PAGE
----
As usual, because no one demanded it, here now is your definitive list of lamest Iron Man villains in history. At least you know what I'm talking about with this topic!
In no particular order:
RAGA, SON OF FIRE.
In the Age of Aquarius early 1970s, I guess the then-Iron Man writers (in this case Mike Friedrich) were attempting to capitalize on what was ... "hip." In this case, we have a dude who was taught how to "channel his emotions" in order to project flames, increase hs strength, durability, etc. all while wearing a granola gang-style outfit. Yeah, whatever. Amazing how a dude like Shellhead ever managed to come into conflict with such a loser in the first place. (First appearance: Iron Man vol. 1 #52.)
This lame-o loser may be an even better example of a hippie-turned- villain than 'ol Raga. Supposedly, Mikas could draw on the Earth itself for any number of super-powers. It doesn't get much more tree-huggerish than that, people! Around this time it seemed as if some of Iron Man's issues were written while on acid, I tell 'ya. The only real positive about Raga and Mikey here is that they were drawn by one of my favorite IM artists, George Tuska. (First appearance: Iron Man vol. 1 #42.)
Not much is known about this dude other than he was responsible for tranferring the minds of Tony Stark and that of then-Crimson Dynamo Valentin Shatalov. Once Shatalov realized what happened, he tried to use the opportunity to snatch Stark/US government secrets -- not to mention blow Quincy's arms off with Iron Man's pulse bolts! (Really!) Eventually, somehow, Stark managed to get Quincy to activate the same power he used for the mind transfer so that everyone was their self again, but at the end of the issue you'll probably have a big "WTF?" (First appearance: Iron Man vol. 1 #255.)
Doll was basically a cheap knock-off of the Puppet Master, the perennial Fantastic Four foe. (Doll's appearance came about a year after PM's, in case you're wondering.) Unlike PM, however, Doll could only "inflict pain" on his subject by concentrating and touching his subject doll at various spots (gee, that sounds real good, eh?). Which makes sense since his original moniker was Mr. Pain -- but this was nixed by the Comics Code Authority. (First appearance: Tales of Suspense #48.)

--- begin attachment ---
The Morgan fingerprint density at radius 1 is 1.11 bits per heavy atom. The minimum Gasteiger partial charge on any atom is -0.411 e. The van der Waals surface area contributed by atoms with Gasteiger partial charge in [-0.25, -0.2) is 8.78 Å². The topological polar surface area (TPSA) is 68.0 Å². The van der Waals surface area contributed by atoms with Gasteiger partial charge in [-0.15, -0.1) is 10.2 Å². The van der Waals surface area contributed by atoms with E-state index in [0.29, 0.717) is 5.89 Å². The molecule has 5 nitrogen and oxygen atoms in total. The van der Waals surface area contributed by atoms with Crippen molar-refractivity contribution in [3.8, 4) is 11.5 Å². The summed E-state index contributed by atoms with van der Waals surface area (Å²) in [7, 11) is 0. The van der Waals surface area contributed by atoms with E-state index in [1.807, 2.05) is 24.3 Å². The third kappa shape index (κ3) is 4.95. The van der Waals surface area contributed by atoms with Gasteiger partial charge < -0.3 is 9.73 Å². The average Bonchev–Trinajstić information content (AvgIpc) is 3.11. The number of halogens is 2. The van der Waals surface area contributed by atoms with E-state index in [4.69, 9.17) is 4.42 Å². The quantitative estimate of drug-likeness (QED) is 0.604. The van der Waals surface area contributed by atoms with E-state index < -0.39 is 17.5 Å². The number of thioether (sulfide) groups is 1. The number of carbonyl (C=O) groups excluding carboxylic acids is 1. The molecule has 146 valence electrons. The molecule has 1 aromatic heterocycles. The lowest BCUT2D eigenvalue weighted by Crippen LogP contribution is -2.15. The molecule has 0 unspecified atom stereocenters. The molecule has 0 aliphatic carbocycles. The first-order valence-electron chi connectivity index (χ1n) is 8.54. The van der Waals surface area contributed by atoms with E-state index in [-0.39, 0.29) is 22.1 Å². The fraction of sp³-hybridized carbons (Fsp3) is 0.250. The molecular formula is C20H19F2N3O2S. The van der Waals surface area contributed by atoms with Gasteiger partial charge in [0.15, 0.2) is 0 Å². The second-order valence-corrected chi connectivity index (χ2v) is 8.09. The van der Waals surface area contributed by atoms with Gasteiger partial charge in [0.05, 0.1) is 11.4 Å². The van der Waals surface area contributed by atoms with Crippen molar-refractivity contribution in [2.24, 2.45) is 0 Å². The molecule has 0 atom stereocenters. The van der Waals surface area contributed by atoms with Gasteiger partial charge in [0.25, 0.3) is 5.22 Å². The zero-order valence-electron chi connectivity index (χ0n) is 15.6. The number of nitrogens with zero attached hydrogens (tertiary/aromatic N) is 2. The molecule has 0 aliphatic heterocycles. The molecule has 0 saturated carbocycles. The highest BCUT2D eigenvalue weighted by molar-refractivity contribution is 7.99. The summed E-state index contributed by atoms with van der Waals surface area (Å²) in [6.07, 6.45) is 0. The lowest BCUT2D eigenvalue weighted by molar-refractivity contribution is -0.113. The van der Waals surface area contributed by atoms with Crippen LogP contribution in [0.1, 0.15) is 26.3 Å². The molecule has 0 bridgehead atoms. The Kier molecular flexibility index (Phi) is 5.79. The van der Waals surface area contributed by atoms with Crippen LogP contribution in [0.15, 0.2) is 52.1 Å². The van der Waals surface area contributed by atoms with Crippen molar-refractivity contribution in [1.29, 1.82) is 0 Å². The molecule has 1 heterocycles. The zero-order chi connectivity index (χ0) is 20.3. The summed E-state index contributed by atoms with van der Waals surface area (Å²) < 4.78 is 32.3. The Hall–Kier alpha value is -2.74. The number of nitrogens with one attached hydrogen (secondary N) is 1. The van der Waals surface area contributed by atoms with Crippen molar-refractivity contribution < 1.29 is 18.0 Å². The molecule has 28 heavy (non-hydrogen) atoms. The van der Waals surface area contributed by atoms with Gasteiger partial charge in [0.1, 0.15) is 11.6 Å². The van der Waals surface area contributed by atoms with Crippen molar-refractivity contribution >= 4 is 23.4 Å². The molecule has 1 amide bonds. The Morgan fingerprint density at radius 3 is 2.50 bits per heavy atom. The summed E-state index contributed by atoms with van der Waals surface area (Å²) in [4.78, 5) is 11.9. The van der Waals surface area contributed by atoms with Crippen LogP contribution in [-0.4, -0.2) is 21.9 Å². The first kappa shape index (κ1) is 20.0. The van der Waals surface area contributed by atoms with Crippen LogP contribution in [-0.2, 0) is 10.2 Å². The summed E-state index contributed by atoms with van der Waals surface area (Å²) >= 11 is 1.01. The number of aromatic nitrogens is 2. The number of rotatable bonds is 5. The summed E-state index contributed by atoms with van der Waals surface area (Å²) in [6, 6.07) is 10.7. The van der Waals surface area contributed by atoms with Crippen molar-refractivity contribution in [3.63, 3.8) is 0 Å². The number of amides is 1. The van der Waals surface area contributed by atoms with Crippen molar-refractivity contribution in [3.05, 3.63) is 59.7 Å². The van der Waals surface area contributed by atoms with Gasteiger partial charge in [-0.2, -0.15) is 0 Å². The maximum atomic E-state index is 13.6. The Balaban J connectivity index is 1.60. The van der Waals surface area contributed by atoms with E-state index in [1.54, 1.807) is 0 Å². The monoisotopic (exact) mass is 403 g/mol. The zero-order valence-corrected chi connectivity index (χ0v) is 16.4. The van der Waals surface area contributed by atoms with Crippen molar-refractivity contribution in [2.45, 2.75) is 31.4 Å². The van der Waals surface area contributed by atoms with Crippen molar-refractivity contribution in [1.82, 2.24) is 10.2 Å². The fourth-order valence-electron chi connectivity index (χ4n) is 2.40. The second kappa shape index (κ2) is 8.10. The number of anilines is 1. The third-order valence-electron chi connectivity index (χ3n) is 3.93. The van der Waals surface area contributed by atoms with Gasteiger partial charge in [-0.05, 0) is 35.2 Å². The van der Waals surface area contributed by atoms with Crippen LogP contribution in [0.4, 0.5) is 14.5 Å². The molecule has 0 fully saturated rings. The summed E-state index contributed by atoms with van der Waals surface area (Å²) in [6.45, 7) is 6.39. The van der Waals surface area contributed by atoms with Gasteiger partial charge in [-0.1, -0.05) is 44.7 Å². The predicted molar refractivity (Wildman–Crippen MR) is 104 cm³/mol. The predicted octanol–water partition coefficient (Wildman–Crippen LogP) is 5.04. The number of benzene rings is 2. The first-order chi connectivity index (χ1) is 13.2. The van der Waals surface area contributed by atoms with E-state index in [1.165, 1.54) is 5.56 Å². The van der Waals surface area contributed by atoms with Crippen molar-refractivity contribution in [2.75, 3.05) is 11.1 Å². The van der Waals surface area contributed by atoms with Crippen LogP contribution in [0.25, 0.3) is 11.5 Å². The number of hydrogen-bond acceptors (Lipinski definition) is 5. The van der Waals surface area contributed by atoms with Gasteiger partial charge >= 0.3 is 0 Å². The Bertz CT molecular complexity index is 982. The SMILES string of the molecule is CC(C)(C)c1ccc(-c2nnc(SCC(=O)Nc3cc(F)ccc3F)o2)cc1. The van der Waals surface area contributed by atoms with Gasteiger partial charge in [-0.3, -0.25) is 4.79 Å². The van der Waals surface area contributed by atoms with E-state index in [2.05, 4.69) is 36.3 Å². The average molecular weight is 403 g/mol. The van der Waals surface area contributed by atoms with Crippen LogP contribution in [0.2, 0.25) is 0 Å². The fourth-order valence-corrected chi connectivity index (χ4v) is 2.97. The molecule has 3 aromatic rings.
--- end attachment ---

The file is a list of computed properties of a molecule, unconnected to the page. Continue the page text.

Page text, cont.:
The Crusher was a scientist in some unnamed Latin American country who devised a formula which gave the drinker massive strength and virtual invulnerability. He actually made the concoction for the country's dictator, but said dictator didn't trust Mr. Scientist, so had him down the potion himself. Big mistake, natch. For some reason, Crush decides to go to Stark Industries to prove his worth to Mr. Dictator by taking on Iron Man. Of course, IM dispatches of Crush, only to face him again several issues later. That fight didn't last long either. Maybe Crush could have bested Shellhead by more use of his cheesy Spanish accent (written in the word balloons of the time!). (First appearance: Tales of Suspense #91.)
Stark International London Branch Security Chief Tom Wilkins apparently was suffering from paranoid schizophrenia. So, as a result, he took on the identity of Endotherm by snatching Stark inventions that were heat and cold-related. Stark journeyed to London to see what was up, and naturally the two tussled. Guess who won? (First appearance: Iron Man vol. 1 #136.)
An alien android that looks like a big caveman, Gargantus was supposed to "disguise" the arrival of an alien invasion force. I guess somehow these "advanced" aliens didn't notice that the human race had long ago evolved past the Neanderthal stage. They also didn't take into account that the light bulbs used for Gargie's eyes just might tip off an astute observer that the caveman wasn't actually, well, a caveman. I guess this lameness could be forgiven as Gargie appeared in Shellhead's very first post-origin adventure. (First appearance: Tales of Suspense #40.)
A villain so lame that he was dispatched by that assassin of lame villains, the Scourge, a dude with a gun that could melt IM's armor should have been a worthy foe. But he was never made such. In fact, in one waning Tales of Suspense issue, Melter coercively had Tony Stark himself devise a new melting beam for him -- one with controls that could also melt flesh, wood and stone. But, uh, doesn't the standard Iron Man armor-melting setting melt all those materials too?? Yeesh. (First appearance: Tales of Suspense #47.)
In true Stan Lee-esque vein, writer Denny O'Neill had scientist Alton Vibreaux (get it?) fall into the San Andreas Fault where he acquired "vibration" powers (see the pic above?). The only reason IM had a little trouble offing this loser is because inside the armor at the time was novice Jim Rhodes. (First appearance: Iron Man vol. 1 #186.)
(Many thanks to the Appendix to the Handbook of the Marvel Universe!)Posted by Hube at June 19, 2012 01:53 PM | TrackBack